• The direction could be relative to a point, then 5m south, your displacement is 0m but the distance travelled is 10m

• If you walk 5m north, then 5m south, your displacement is 0m but the distance travelled is 10m

Speed and velocity are both how fast you’re going

• Speed and velocity both measure how fast you’re going, but speed is a scalar and velocity is a vector

Speed is just how fast you’re going with no regard to the direction.

• Velocity is speed in a given direction

• This means you can have objects travelling at a constant speed with a changing velocity.

• This happens when the object is changing direction whilst staying at the same speed.

• An object moving in a circle at a constant speed has a constantly changing velocity, as the direction is always changing

• If you want to measure the speed of an object that’s moving with a constant speed, you should time how long it tales the object to travel a certain distance.

• You can then calculate the object’s speed from your measurements using this formula:

• distance travelled= speed x time

• Objects rarely travel at a constant speed. For these cases, the formula above gives the average speed during that time

You need to know some typical everyday speeds

• Whilst every person, train, car is different, there is usually a typical speed that each object travels at.

• Remember these typical speeds for everyday objects

• Lots of different things can affect the speed something travels at.

• For example, the speed at which a person can walk, run or cycle depends on their fitness, their age, the distance travelled and the terrain as well as many other factors

• It’s not only the speed of objects that varies.

• The speed of sound changes depending on what the sound waves are travelling through, and the speed of wind is affected by many factors

• Wind speed can be affected by things like temperature, atmospheric pressure and if there are any large buildings or structures nearby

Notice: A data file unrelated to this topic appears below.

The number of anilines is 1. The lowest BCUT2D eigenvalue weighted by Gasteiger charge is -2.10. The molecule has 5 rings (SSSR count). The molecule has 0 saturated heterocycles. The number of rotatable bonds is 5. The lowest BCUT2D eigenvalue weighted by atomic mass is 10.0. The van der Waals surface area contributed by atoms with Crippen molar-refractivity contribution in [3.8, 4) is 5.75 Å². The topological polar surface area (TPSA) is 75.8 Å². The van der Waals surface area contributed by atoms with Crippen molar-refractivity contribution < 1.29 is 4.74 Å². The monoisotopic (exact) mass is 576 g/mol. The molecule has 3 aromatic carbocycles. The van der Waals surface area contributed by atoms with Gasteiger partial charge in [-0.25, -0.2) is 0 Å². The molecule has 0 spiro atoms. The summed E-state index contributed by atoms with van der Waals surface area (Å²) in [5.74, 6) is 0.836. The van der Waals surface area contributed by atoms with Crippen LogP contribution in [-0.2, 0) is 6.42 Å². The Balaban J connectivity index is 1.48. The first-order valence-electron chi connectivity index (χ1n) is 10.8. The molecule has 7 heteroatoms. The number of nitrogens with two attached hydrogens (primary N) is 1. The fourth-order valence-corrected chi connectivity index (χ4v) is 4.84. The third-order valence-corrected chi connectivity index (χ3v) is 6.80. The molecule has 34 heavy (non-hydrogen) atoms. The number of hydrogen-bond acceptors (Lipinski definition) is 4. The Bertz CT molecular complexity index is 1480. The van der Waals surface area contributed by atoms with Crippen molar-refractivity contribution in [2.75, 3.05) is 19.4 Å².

# 5.11-Acceleration

Acceleration is how quickly you’re speeding up

• Acceleration is definitely not the same as velocity or speed

• Acceleration is the change in velocity in a certain amount of time

• You can find the average acceleration of an object using:

• Acceleration=Change in velocity / time

• Deceleration is just negative acceleration

You need to be able to estimate acceleration

• You might have to estimate the acceleration of an object.

• To do this, you need the typical speeds from the previous page:

• First, give a sensible speed for the car to be travelling at

• Next, give it a time

• Put these numbers into the acceleration equation

• The question asked for the deceleration so you can lose the minus sign

Uniform acceleration means a constant acceleration

• Constant acceleration is sometimes called uniform acceleration

• Acceleration due to gravity is uniform for objects in free fall.

• It’s roughly equal to 9.8m/s2 near the Earth’s surface and has the same value as gravitational field strength

• You can use this equation for uniform acceleration

• v2-u2=2as, Final velocity-initial velocity = 2 acceleration x distance

# 5.12-Distance-Time and Velocity-Time Graphs

You can show journeys on distance-time graphs

• If an object moves in a straight line, its distance travelled can be plotted on a distance-time graph

• Gradient=speed. This is because speed = distance / time

• Flat sections are where it’s stationary, it’s stopped

• Straight uphill sections mean it is travelling at a steady speed

• Curves represent acceleration or deceleration

• A steepening curve means it’s speeding up(increasing gradient)

• A levelling off curve means it’s slowing down

• If the object is changing speed you can find its speed at a point by finding the gradient of the tangent to the curve at that point

You can also show them on a velocity-time graph

• How an object’s velocity changes as it travels can be plotted on a velocity-time graph

• Gradient = acceleration, since acceleration is change in velocity / time

• Flat sections represents travelling at a steady speed

• The steeper the graph, the greater the acceleration or deceleration

• Uphill sections are acceleration

• Downhill sections are deceleration

• A curve means changing acceleration

• The area under any section of the graph is equal to the distance travelled in that time interval

• If the section under the graph is irregular, it’s easier to find the area by counting the squares under the line and multiplying the number by the value of one square

# 5.13-Terminal Velocity

Friction is always there to slow things down

• If an object has no forces propelling it along it will always slow down and stop because of friction

• Friction always acts in the opposite direction to movement

• To travel at a steady speed, the driving force needs to balance the frictional forces